The survey responses also showed that most of the patients and survivors, 63%, waited three to 12 months before visiting their doctors for symptoms, because they didn’t recognize their symptoms as cancer-related.
Also, 67% of the respondents said they saw at least two physicians before being diagnosed correctly with colorectal cancer, which includes both colon and rectal cancers.
“It’s an overlooked population because they’re younger and usually tend to be healthy,” said Dr. Ronit Yarden, lead author of the research and director of medical affairs at the nonprofit Colorectal Cancer Alliance, a patient advocacy organization in Washington.
“It’s most important that people know the symptoms,” she said.
Limitations of the research included that the survey responses were self-reported, and more research is needed to determine whether similar findings would emerge among a larger sample of patients compared with older patients.
“It’s still a rare thing for younger people to get colon cancer,” said Dr. Paul Oberstein, a medical oncologist and director of the Gastrointestinal Medical Oncology Program at NYU Langone’s Perlmutter Cancer Center in New York, who was not involved in the new research.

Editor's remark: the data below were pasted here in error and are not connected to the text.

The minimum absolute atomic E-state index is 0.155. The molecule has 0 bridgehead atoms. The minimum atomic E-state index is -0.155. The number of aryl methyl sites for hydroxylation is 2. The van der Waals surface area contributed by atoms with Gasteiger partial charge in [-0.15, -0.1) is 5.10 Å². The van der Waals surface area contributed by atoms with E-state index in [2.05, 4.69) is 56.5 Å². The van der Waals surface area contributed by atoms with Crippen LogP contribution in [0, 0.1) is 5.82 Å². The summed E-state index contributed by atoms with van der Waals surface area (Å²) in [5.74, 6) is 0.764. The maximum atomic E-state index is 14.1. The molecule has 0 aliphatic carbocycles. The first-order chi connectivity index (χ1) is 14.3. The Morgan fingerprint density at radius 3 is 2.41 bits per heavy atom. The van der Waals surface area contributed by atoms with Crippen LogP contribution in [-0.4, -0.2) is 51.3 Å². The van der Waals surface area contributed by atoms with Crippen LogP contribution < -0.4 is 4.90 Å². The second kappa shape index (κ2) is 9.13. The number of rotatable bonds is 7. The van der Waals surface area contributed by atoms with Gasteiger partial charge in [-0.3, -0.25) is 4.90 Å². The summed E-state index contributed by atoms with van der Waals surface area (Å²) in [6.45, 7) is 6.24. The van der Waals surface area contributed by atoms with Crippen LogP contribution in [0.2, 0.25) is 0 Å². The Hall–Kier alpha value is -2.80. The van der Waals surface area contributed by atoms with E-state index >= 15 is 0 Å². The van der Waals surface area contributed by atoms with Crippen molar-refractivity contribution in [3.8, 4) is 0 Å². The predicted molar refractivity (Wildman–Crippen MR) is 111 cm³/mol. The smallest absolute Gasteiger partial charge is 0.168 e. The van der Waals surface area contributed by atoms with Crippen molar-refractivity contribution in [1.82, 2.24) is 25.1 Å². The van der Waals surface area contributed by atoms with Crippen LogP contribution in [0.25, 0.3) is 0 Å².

“But it does happen, and I think for people who have signs of it – constipation, rectal bleeding or trouble going to the bathroom – they should get evaluated for cancer, among other conditions,” he said.
Colorectal cancer symptoms and screening guidelines
Symptoms of colorectal cancer include diarrhea or constipation; feeling that your bowel does not empty completely; blood in your stool; frequent gas pains or cramps; weight loss with no known reason; fatigue, and nausea or vomiting.
The American Cancer Society updated its colorectal cancer screening guidelines last year to recommend that adults at average risk get screened starting at age 45 instead of 50, as previously advised. Screening options can range from getting a highly sensitive fecal test annually to undergoing colonoscopy every 10 years.
Those at higher risk include African Americans, Alaska Natives and people with a family history or a personal history of colon or rectal polyps; such risk factors could require screening at an earlier age.